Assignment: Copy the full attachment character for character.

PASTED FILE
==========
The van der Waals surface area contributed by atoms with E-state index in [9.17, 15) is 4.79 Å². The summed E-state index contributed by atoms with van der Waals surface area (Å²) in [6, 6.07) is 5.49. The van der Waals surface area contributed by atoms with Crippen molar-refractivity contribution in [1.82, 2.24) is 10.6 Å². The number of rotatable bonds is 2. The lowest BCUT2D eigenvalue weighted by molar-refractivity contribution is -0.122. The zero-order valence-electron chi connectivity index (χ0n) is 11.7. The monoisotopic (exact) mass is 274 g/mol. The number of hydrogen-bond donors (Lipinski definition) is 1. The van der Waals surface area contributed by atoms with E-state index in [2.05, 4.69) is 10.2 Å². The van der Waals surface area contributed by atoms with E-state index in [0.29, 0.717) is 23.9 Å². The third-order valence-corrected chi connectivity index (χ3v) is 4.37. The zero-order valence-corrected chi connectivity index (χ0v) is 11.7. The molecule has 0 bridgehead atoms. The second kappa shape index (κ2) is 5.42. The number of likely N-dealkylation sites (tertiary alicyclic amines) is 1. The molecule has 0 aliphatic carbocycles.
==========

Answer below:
The van der Waals surface area contributed by atoms with E-state index in [9.17, 15) is 4.79 Å². The summed E-state index contributed by atoms with van der Waals surface area (Å²) in [6, 6.07) is 5.49. The van der Waals surface area contributed by atoms with Crippen molar-refractivity contribution in [1.82, 2.24) is 10.6 Å². The number of rotatable bonds is 2. The lowest BCUT2D eigenvalue weighted by molar-refractivity contribution is -0.122. The zero-order valence-electron chi connectivity index (χ0n) is 11.7. The monoisotopic (exact) mass is 274 g/mol. The number of hydrogen-bond donors (Lipinski definition) is 1. The van der Waals surface area contributed by atoms with E-state index in [2.05, 4.69) is 10.2 Å². The van der Waals surface area contributed by atoms with E-state index in [0.29, 0.717) is 23.9 Å². The third-order valence-corrected chi connectivity index (χ3v) is 4.37. The zero-order valence-corrected chi connectivity index (χ0v) is 11.7. The molecule has 0 bridgehead atoms. The second kappa shape index (κ2) is 5.42. The number of likely N-dealkylation sites (tertiary alicyclic amines) is 1. The molecule has 0 aliphatic carbocycles.